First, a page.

Last week we took an in-depth look at how a customer’s interaction with a different company can change their expectations of how they interact with your company. Today we will be doing more of that with a hyper-focus on emerging technologies that you should be aware of.
I’m not sure if you caught the latest segment of “60 Minutes” that aired on Sunday or not, but they had an interesting piece on AI. If you didn’t, you should.
This is the technology that’s on the horizon, so where does your business fall on the spectrum of the technologically enabled?
“75% of customers expect companies to use new technologies to create better experiences.” according to salesforce.com. I beg you not to just read that last quote one time. Go back and say it out loud. That means that 3 out of 4 of YOUR customers EXPECT you to adopt new technologies to make their shopping experiences more enjoyable. Now that it may have sunk in a little bit, ask yourself, what was the last technology that I adopted to make my customers happier? Below I made a quick list of technologies that are available today that can help you do just that.
Older technology that can still help today.
- Self-Check Out
- Kiosks that allow shoppers to check themselves out rather than waiting in line.
- Buy Online Pick Up in Store (BOPUS)
- Not always the best fit for garden centers but message me and I can help you get there.
- Emailing Receipts
- This is a no brainer for the green industry
- Loyalty Programs
- Older technologies but are your loyalty programs moving the needle in the right direction.
- Customer feedback
- Easy to implement, easy to maintain, catastrophic if left unmanaged.
- Omni- Commerce
- The real-time synergy of In-Store, Online, and Mobile Applications to create a unified shopping experience.
- Mobile POS
- Gives you the ability to sell in the yard to reduce the customers time in the store
“62% of customers are open to the use of AI to improve their experiences — up from 59% in 2018.”
State of the Connected Customer, Third Edition |Salesforce Research
The rising popularity of voice assistants such as Siri, Alexa, and Google Assistant is a prime example of how AI is becoming a part of everyday life. The role of voice assistants in the workplace, in particular, is growing: 63% expect them to play as big a role in their lives as smartphones, for example.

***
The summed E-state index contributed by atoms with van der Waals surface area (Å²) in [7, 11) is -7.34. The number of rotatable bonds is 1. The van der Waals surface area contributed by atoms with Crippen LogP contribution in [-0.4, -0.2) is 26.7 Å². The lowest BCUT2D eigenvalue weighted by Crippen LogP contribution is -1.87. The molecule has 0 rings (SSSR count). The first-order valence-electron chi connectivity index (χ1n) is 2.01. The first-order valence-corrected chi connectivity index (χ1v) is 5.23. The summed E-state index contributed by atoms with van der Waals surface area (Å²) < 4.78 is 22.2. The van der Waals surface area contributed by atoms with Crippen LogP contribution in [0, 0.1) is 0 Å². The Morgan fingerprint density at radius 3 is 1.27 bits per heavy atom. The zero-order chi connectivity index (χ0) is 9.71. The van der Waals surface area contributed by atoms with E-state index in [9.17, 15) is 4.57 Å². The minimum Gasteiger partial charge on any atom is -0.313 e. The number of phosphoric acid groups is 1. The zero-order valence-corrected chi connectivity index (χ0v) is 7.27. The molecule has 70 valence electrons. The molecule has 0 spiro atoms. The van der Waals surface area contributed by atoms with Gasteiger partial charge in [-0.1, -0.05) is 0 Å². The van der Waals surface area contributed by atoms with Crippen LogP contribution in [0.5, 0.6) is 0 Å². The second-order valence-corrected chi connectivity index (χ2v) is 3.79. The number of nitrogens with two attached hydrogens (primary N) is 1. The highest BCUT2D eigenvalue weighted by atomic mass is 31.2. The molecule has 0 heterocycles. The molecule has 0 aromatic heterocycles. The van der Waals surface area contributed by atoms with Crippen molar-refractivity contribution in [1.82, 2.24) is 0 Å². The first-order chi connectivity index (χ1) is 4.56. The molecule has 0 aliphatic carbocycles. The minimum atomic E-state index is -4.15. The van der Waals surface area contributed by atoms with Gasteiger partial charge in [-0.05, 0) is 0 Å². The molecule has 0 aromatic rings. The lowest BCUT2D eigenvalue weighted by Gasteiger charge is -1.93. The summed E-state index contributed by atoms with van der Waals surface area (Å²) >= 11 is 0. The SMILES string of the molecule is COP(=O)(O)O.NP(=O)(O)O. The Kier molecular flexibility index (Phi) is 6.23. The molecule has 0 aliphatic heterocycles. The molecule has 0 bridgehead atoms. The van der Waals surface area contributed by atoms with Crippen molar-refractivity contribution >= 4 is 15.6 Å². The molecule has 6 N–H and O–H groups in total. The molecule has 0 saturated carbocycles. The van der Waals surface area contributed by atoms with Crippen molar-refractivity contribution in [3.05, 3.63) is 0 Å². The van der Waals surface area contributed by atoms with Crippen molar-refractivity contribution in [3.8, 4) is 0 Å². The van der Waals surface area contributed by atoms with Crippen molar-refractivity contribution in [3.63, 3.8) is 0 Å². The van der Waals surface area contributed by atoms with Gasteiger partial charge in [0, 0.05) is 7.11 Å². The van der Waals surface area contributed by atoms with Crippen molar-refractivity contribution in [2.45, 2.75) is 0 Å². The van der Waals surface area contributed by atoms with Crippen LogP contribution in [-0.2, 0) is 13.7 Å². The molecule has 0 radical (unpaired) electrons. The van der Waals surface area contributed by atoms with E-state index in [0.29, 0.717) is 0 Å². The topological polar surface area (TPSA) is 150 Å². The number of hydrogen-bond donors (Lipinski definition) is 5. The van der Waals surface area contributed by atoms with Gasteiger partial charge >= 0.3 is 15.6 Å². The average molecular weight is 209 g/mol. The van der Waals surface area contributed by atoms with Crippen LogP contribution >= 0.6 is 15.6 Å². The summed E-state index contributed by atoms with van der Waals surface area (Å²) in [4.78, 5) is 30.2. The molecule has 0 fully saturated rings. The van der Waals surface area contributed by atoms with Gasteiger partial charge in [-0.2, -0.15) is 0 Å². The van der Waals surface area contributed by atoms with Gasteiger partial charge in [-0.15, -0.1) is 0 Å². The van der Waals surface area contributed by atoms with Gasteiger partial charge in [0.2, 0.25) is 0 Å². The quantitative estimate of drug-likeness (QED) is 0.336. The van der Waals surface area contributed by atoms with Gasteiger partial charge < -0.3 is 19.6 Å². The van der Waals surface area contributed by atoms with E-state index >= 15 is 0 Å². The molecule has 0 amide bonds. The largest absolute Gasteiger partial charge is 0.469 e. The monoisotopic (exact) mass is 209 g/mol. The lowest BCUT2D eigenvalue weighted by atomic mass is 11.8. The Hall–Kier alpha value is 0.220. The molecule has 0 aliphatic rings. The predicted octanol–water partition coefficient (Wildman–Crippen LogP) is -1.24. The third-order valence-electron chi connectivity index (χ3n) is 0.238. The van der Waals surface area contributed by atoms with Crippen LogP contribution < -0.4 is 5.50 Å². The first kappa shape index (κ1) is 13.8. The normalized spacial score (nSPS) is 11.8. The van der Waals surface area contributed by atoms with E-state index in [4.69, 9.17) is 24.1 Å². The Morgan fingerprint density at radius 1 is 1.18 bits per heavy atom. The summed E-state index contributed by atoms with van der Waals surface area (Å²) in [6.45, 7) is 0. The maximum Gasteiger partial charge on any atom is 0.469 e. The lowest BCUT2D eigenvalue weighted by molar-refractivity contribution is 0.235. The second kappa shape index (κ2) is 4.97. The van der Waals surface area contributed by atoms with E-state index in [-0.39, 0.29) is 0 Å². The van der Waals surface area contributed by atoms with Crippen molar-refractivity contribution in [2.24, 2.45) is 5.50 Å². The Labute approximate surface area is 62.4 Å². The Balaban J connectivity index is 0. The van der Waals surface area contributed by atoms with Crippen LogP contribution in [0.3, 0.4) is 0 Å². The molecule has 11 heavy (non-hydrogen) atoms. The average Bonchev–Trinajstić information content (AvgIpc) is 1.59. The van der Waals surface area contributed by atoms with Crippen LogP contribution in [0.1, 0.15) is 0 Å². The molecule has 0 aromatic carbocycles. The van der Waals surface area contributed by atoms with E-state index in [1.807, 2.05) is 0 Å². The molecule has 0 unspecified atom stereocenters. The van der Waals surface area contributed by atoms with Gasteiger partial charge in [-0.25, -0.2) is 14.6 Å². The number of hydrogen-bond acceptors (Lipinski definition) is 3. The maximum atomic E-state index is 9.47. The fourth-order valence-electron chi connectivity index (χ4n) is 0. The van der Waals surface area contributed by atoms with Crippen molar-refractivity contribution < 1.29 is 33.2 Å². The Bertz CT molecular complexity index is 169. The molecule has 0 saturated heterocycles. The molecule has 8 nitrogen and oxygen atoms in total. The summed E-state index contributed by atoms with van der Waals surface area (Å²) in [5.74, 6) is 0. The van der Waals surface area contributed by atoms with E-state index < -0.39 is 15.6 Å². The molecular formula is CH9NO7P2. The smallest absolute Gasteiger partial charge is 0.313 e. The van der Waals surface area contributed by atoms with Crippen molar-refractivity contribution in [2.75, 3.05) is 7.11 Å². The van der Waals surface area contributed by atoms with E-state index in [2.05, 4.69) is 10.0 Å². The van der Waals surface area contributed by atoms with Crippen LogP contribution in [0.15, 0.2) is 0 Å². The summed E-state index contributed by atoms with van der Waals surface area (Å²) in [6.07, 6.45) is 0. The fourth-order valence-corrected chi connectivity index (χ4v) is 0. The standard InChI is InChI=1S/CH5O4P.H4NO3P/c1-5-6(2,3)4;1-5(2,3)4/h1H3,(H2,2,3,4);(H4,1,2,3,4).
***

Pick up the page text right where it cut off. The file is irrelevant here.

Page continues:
How can you drive effective customer engagement?
Given all these developments, how can companies improve their customer engagement? The research shows that success lies in delivering experiences that are personalized, real-time, and connected. All three are vital to any effective customer engagement strategy.
Instead of supersizing it just personalize It.
Most customers (73%) now expect companies to understand their needs and expectations. Personalization — already recognized by marketers as having a big impact across the customer journey — is a given. Customers want a tailored experience as they progress from first hearing that a company exists all the way through to deciding to buy from them. For example, from seeing your ad on the side of a bus all the way through to clicking ‘buy’ on your eCommerce site. They also want these tailored experiences coupled with concierge-like engagement from customer service.
The bar is rising fast in terms of what constitutes a “personalized” experience. A jaw-dropping 62% of customers now expect companies to adapt based on their actions and behaviors — almost in the manner of a great coworker who brings your favorite coffee when they know you’ve been having a tough week. A company, for example, may move you over to an onboarding campaign once you’ve become a B2B customer, or simply be informed enough to stop showing you ads for an item you’ve already purchased.
These kinds of expectations hold true across all generations, but are especially relevant for millennials, Gen Z ers, and Gen X ers. Yet only 47% of customers say companies are living up to these expectations, signaling ample room to improve.
Join me next week and we can talk about the last 3 ways you can more effectively use technology to drive customer engagement.
Mark Nelms is a Business Development Manager for Soft Intelligence. He has conducted over 400 interviews with retailers from almost every vertical and size. In prior roles, he’s assisted clients like Cumberland Packaging Corporation (Sweet N’ Low), The New England Patriots, and NCR (National Cash Register.)